WASHINGTON (AP) — Hillary Clinton overcame a strong challenge from Bernie Sanders to win the Nevada Democratic caucuses Saturday while South Carolina voters gilded Donald Trump’s status as front-runner in a Republican contest that knocked Jeb Bush out of the race.
Clinton’s victory places two of the first three states in the win column for the former secretary of state, sandwiching a New Hampshire win by her rival.
In South Carolina, Trump the New York billionaire staved off mainstream party rivals as well as the Iowa winner, Texas Sen. Ted Cruz, to advance a high-flying campaign that seemed improbable from the start but no longer.
In his wake, Cruz and Florida Sen. Marco Rubio competed fiercely for second, outdistancing opponents whose rationale for staying in the race came starkly into question.
Among them: Bush, once a presumed favorite for the nomination, bowed to reality and suspended his campaign — a step that means it’s over for him and the family that gave the country two presidents will not give it a third in 2016.
REPUBLICANS IN SOUTH CAROLINA
Trump’s victory came after a week in which he threatened to sue one rival, accused former President George W. Bush of lying about the Iraq war and even tussled with Pope Francis on immigration. None of that knocked him off his unconventional game.
Cruz could not catch Trump despite an expensive get-out-the-vote operation and a conservative electorate with many evangelicals — a set of conditions for him to thrive.
South Carolinians surveyed after they voted expressed disenchantment with the GOP establishment and widespread support for temporarily banning Muslims who are not U.S. citizens from coming into the country — a Trump idea that roiled the race months ago.
Terrorism and the direction of the economy were among the top issues for GOP voters, according to exit polls.
Preference polls before primary night consistently found that Trump was the man to beat, with Cruz hovering in second, Rubio in striking distance, and Bush, John Kasich and Ben Carson scrambling behind them.
That’s roughly how the night was shaping up, with Rubio and Cruz battling it out under the victor.
Trump took New Hampshire after Cruz won Iowa.
DEMOCRATS IN NEVADA
Clinton won in a state that was once seen as nearly a sure bet for her. Sanders made it hotly competitive, but she prevailed on the strength of her experience and her appeal to minorities, women, voters 45 and older, wealthier people and moderates, according to surveys of Nevadans as they arrived at the caucus sites.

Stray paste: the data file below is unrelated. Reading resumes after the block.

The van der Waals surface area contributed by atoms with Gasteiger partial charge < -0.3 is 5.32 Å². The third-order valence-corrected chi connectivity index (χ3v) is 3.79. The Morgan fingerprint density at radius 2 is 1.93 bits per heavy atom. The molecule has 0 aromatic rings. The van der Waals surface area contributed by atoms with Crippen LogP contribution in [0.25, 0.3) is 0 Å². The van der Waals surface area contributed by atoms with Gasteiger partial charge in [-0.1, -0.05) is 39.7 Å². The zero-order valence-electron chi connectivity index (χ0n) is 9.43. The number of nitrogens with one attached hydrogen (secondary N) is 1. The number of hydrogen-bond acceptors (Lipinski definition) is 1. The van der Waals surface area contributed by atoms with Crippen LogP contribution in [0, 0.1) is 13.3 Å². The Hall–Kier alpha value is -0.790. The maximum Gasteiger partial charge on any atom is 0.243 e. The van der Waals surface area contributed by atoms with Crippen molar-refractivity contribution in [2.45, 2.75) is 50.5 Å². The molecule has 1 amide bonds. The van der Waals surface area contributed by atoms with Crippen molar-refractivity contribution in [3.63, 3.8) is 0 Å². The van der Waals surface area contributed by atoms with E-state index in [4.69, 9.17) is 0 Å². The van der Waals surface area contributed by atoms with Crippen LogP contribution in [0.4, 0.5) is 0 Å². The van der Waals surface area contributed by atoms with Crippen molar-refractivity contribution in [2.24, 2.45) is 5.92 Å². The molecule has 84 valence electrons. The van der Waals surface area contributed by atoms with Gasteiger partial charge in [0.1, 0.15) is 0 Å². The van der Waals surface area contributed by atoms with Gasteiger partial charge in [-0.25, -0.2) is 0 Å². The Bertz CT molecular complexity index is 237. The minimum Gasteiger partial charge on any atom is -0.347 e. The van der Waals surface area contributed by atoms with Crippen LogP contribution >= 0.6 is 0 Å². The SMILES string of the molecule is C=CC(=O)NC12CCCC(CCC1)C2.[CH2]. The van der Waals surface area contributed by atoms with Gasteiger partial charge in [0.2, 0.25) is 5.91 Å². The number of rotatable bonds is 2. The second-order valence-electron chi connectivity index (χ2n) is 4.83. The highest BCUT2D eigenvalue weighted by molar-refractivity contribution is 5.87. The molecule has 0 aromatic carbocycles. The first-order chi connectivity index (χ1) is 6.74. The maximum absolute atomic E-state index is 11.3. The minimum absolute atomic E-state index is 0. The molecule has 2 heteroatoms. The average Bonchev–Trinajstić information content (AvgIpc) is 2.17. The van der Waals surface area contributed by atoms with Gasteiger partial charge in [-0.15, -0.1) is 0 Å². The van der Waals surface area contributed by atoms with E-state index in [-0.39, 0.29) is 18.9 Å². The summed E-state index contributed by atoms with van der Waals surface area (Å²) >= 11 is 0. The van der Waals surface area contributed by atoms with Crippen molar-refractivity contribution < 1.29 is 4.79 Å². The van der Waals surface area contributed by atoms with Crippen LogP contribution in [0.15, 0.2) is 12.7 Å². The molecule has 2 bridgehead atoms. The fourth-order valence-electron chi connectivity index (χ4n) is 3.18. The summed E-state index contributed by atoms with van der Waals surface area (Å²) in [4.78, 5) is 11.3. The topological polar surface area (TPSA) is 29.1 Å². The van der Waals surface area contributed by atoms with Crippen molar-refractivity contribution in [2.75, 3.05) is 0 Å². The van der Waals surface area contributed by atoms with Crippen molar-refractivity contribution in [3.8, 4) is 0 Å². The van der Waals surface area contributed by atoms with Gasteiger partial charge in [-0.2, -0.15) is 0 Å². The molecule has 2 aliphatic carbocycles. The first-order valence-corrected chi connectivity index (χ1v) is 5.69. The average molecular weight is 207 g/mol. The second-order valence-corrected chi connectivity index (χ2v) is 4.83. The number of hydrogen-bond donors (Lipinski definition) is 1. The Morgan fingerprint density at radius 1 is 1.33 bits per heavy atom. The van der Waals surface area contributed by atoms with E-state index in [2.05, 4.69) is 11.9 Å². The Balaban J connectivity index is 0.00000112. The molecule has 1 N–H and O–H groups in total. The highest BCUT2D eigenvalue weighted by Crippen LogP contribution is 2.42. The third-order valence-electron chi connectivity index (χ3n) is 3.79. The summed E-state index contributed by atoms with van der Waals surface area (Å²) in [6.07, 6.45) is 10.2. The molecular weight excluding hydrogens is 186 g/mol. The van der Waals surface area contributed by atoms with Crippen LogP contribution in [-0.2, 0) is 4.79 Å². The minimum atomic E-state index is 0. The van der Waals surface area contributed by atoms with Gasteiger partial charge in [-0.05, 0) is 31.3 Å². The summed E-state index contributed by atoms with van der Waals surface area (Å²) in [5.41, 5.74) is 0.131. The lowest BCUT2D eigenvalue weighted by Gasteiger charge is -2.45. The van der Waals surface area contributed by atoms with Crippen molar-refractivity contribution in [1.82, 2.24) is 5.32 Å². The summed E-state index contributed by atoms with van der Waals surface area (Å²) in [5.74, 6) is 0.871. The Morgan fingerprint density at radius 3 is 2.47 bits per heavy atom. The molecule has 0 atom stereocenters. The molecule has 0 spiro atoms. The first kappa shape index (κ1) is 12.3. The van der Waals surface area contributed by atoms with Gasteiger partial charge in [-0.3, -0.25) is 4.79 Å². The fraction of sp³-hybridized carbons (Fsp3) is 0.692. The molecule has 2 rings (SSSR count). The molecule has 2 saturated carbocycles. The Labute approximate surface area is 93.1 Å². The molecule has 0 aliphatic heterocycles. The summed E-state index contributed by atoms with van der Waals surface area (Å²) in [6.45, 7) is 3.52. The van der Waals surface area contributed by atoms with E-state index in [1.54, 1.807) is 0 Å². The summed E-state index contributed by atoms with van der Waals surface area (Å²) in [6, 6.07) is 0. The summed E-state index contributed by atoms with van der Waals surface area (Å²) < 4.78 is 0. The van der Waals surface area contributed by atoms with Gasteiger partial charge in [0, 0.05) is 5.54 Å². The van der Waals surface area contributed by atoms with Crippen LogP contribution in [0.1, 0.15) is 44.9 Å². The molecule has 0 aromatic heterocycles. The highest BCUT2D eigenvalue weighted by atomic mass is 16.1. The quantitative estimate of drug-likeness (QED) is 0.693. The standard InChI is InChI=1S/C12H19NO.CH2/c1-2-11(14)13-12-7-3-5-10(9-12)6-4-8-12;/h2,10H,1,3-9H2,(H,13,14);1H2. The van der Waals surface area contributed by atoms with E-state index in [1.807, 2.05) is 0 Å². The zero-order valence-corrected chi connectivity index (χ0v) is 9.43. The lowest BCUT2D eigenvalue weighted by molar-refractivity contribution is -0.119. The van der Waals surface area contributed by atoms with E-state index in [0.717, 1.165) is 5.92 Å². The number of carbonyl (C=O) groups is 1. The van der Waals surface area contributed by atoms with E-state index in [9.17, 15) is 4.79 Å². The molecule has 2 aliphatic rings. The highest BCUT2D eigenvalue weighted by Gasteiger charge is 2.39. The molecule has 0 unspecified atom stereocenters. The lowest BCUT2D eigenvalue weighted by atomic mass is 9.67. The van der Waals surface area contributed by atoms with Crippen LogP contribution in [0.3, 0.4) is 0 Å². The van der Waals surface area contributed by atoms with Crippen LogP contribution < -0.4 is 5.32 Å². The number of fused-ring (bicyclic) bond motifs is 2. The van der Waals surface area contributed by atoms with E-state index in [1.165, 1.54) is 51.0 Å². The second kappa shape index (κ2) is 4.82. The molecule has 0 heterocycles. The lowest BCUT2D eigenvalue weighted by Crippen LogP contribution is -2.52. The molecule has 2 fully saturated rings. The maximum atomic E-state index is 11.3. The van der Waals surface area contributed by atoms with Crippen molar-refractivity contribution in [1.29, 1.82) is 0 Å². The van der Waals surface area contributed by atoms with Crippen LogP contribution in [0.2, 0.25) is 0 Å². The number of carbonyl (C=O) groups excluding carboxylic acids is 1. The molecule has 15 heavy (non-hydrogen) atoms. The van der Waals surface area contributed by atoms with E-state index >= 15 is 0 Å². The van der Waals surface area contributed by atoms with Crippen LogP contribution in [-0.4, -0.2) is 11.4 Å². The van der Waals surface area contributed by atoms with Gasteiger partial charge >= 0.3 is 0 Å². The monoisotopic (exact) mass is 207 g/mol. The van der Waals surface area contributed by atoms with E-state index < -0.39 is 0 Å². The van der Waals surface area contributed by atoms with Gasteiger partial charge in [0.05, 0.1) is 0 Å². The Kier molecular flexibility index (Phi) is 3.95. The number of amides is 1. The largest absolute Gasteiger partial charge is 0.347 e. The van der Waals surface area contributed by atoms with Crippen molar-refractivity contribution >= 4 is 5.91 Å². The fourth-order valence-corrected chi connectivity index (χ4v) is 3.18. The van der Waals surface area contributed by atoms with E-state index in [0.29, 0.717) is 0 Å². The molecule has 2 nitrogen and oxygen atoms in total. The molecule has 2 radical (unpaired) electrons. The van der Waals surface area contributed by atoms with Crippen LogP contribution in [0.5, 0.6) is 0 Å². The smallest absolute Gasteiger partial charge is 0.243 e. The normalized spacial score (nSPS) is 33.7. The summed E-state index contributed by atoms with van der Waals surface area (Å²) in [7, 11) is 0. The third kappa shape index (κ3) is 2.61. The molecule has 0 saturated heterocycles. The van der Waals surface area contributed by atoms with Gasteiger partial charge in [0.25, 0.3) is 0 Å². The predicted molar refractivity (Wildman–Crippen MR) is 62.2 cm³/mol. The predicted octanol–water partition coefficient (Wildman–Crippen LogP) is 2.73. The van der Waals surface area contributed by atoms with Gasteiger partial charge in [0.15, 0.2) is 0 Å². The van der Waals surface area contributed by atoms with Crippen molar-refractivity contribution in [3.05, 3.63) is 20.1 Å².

In a continuing sign of her vulnerability, Sanders did best with voters looking for a candidate who is caring and honest. The socialist senator scored strongly with men, voters who are less affluent and educated, and people under 45 — exposing the age gap also seen in earlier contests.
Although far from the Clinton rout that could have turned the corner on the contest, her win nevertheless may ease the anxiety of some supporters after her razor-thin win in Iowa and big loss in New Hampshire.
“I am so thrilled and so grateful,” she told supporters. “Some may have doubted us, but we never doubted each other.”
Black voters strongly favored Clinton; Hispanics were closely divided. It was the Democratic race in a state with an ethnically diverse population.
— “If Ronald Reagan can smash the American dream from right field, then Bernie can build it back up from left field.” — Dale Quale, 60, a veteran who lives in a transitional housing in Las Vegas, on why he’s caucusing for Sanders and why he volunteered for his campaign.
— “I’ve seen Hillary do things for the Mexicans, I’ve seen her do things for the blacks, the whites, all of them. … I’m going to be here to put her in office — they’re going to hear my mouth.” — Mary Moore, 60, in Las Vegas, on why she’s supporting Clinton.
— “Carson is my favorite in the race but I don’t think he’ll make it through the election. As much as I like the Bush family I think that’s played. And I think Marco Rubio is too young. So it came down to Cruz and Kasich and I think Kasich is someone who can unite the country and win the general election.” — Steve Wilbourne, 46, of Mount Pleasant, South Carolina, on why he voted for the Ohio governor.
— “As much as I’d like to see a Christian as president, I’m not sure anyone can stay a Christian in that office.” — Teresa Farley, 60, in Columbia, South Carolina, explaining that Carson was her favorite but he doesn’t “stand a chance” so she voted for Trump.
— “It’s been crazy.” — Allison Reilly, 18, on what it was like to pay attention to her first campaign as a voting-age adult. She drove 150 miles from her university to her parents’ house in Columbia to cast her first ballot — for Rubio.
Evangelicals and tea party conservatives were important constituencies for Republicans. The state also has many military families and, like Nevada, many retirees.
Sen. John McCain won the 2008 South Carolina primary on his way to the Republican nomination. Newt Gingrich won the primary in 2012, when Mitt Romney became the nominee.
In Nevada, Hispanic and black voters, as well as union members, were important for Democrats.
Nevadans backed Clinton over Barack Obama in 2008 on his way to the presidency.
The parties flip states: The Republican caucuses in Nevada are Tuesday and South Carolina’s Democratic primary comes Feb. 27.
Associated Press writers Michelle Rindels in Las Vegas and Jeffrey Collins and Bruce Smith in South Carolina contributed to this report.
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